Julie DeVuono is a defendant in an alleged fake COVID-19...

Julie DeVuono is a defendant in an alleged fake COVID-19 vaccination card scheme. Credit: Suffolk County District Attorney/SCDA

A Suffolk County grand jury indicted a nurse practitioner accused of running a $1.5 million fraudulent COVID-19 vaccination card scheme on money laundering charges, court records show.

Julie DeVuono, 50, of Amityville, will be arraigned April 12 on the upgraded charges, which include felony counts for forgery of a government document and offering a false instrument as well as misdemeanor conspiracy for the alleged scheme she ran out of her Amityville health clinic. She was indicted Tuesday along with her corporation, Kids-On-Call Pediatric Nurse Practitioner PC.

In a civil forfeiture action filed in state Supreme Court last year, Suffolk County District Attorney Ray Tierney alleged DeVuono used proceeds of the scheme to satisfy the mortgage on her Amityville house in the days following her arrest.

Tierney alleged in the filing that DeVuono, owner and CEO of a clinic operating under the name Wild Child Pediatric Health Care, authorized a $236,980 wire transfer just three days after her January 2022 arrest to pay the balance on a mortgage for the house owned by her husband, an NYPD pilot, according to the civil forfeiture complaint filed last May.

Defense attorney Steven Gaitman of Gaitman & Russo in Garden City acknowledged the indictment to Newsday but declined to comment before the arraignment.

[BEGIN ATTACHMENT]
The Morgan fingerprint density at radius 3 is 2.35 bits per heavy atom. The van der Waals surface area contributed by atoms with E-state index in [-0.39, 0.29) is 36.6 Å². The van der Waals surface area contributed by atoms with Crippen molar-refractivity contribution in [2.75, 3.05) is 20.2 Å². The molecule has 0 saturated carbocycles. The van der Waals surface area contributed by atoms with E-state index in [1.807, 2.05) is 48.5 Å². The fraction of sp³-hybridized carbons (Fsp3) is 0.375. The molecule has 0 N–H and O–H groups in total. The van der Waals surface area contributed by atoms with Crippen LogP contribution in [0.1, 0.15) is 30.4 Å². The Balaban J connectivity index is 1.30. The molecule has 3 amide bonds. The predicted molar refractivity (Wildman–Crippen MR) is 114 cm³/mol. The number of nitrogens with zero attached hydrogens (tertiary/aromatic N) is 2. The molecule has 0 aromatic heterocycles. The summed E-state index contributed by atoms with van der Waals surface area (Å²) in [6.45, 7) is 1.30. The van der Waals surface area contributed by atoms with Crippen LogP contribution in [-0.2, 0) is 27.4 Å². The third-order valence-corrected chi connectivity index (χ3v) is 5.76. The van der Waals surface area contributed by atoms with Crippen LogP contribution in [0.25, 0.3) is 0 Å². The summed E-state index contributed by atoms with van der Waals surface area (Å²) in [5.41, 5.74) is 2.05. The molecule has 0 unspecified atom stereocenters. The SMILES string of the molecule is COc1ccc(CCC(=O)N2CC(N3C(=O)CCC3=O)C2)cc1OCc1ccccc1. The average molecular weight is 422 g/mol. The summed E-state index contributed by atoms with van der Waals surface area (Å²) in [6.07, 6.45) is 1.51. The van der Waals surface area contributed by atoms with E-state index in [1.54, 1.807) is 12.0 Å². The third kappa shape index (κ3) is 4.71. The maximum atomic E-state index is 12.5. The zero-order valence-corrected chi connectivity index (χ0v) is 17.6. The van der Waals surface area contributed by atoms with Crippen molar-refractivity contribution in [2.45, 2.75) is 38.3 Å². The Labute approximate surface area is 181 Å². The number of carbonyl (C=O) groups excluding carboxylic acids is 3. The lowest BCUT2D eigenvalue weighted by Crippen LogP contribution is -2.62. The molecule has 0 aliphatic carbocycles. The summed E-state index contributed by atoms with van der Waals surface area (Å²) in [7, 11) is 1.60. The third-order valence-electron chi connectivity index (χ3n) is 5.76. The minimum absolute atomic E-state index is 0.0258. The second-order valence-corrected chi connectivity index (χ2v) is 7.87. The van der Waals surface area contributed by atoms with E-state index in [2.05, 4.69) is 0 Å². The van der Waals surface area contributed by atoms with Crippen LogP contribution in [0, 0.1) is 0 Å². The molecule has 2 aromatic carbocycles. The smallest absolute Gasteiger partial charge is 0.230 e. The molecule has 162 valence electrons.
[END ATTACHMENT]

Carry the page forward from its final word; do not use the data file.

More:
Prosecutors have alleged that after entering into an agreement with the Centers for Disease Control and Prevention to administer free COVID-19 vaccinations to the public, DeVuono directed practical nurse Marissa Urraro of Northport to fake giving shots to patients who would then receive a vaccine card in exchange for cash. The shots were then falsely reported to the state, prosecutors said.

Adult patients paid $220 to $350 per fake shot recorded with the state, according to the civil forfeiture complaint. Fake pediatric shots ranged from $85 to $220, the complaint said.

To conceal the alleged scheme, DeVuono, Urraro and receptionist Brooke Hogan, all of whom have been criminally charged, “wasted” the doses the clinic reported administering to patients by dumping an equal amount of the vaccine into a trash can, the complaint said. Urraro and Hogan have not been charged in the new indictment, court records show.

The employees often received cash payments from patients, which were kept in a safe at the office from which DeVuono would frequently remove cash, according to the complaint.

During the raid of the DeVuono home in January 2022, investigators recovered more than $869,000 in cash and a ledger indicating the scheme generated $1.5 million, according to the civil forfeiture complaint and prosecutor statements at her previous arraignment. DeVuono also shared some of the cash proceeds with her employees, prosecutors said.

The alleged scheme has been linked to a lawsuit in state Supreme Court in Brooklyn filed by an attorney for a group of 30 New York City public school teachers who were suspended without pay after an investigator reported they received their vaccine cards from the Amityville clinic, according to records in that case. Supreme Court Justice Gina Abadi ruled in December that those teachers, 27 of whom previously had been granted tenure, should be returned to the classroom and awarded back pay. Those teachers have not been criminally prosecuted.

Derin DeVuono, the nurse’s husband, was named as a noncriminal defendant in the civil forfeiture action. In that complaint, Tierney said his office intends to recover from Derin DeVuono the amount paid to satisfy his mortgage and any increased equity established in the time since then.

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